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Wisdom from singer Boz Scaggs about developing your own style

Passion for music led singer, songwriter, and guitarist Boz Scaggs to a successful career. Passion led him to find his own unique style. And you can do the same as a writer.

Scaggs picked up a guitar when he was 12 years old and immersed himself in music in the 1950s, listening to every style he could find on the radio. Despite that, he said in an interview recently in Luxury Las Vegas magazine, that he doesn’t think he’s a particularly gifted musician compared to vocalists like Sam Cooke, Ella Fitzgerald, and Michael McDonald. While he can emulate the nuances of Sam Cooke and other singers, Scaggs said Cooke has a texture to his voice that is uniquely his.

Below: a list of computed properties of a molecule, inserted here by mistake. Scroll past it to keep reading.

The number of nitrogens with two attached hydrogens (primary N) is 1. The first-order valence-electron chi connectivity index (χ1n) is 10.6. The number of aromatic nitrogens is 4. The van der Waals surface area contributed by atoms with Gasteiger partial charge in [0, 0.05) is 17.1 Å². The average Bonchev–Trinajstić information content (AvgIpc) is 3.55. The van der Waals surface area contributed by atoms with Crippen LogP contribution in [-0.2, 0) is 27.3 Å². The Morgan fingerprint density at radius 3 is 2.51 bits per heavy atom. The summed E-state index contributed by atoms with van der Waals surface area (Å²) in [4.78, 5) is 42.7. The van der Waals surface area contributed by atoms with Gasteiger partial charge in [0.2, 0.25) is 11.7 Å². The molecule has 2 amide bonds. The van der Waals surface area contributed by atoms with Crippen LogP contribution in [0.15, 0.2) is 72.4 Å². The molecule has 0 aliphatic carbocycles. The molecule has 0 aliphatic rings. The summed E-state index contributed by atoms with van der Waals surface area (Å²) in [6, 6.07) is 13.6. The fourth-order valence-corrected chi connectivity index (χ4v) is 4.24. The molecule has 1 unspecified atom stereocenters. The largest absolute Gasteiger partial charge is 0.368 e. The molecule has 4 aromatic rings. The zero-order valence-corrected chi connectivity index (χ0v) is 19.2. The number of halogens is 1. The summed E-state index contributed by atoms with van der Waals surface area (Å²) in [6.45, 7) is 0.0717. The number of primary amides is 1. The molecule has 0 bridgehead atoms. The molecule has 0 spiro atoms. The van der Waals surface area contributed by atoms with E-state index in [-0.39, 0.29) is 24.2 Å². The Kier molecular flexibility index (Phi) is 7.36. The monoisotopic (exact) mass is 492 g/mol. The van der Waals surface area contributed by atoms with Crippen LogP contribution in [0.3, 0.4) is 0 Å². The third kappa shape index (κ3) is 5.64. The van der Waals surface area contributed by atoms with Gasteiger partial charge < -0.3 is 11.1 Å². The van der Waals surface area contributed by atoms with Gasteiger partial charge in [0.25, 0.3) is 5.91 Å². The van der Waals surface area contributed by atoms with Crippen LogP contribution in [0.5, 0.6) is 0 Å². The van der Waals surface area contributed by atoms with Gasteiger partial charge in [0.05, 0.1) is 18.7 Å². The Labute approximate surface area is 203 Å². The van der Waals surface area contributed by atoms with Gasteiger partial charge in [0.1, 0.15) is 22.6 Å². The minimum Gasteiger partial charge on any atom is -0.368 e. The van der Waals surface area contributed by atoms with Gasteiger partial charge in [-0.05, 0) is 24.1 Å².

Style develops from the way a singer perceives music, translates it in his or her own brain, and then sings it, says Scaggs. The same principle translates to art and photography. Picasso had his own painterly style, and Georgia O’Keefe had her own photographic style.

It never works to try to be someone you aren’t. The best thing we can do as writers is take our unique perceptions of story and words and writing craft and apply them to create our own voice and style.

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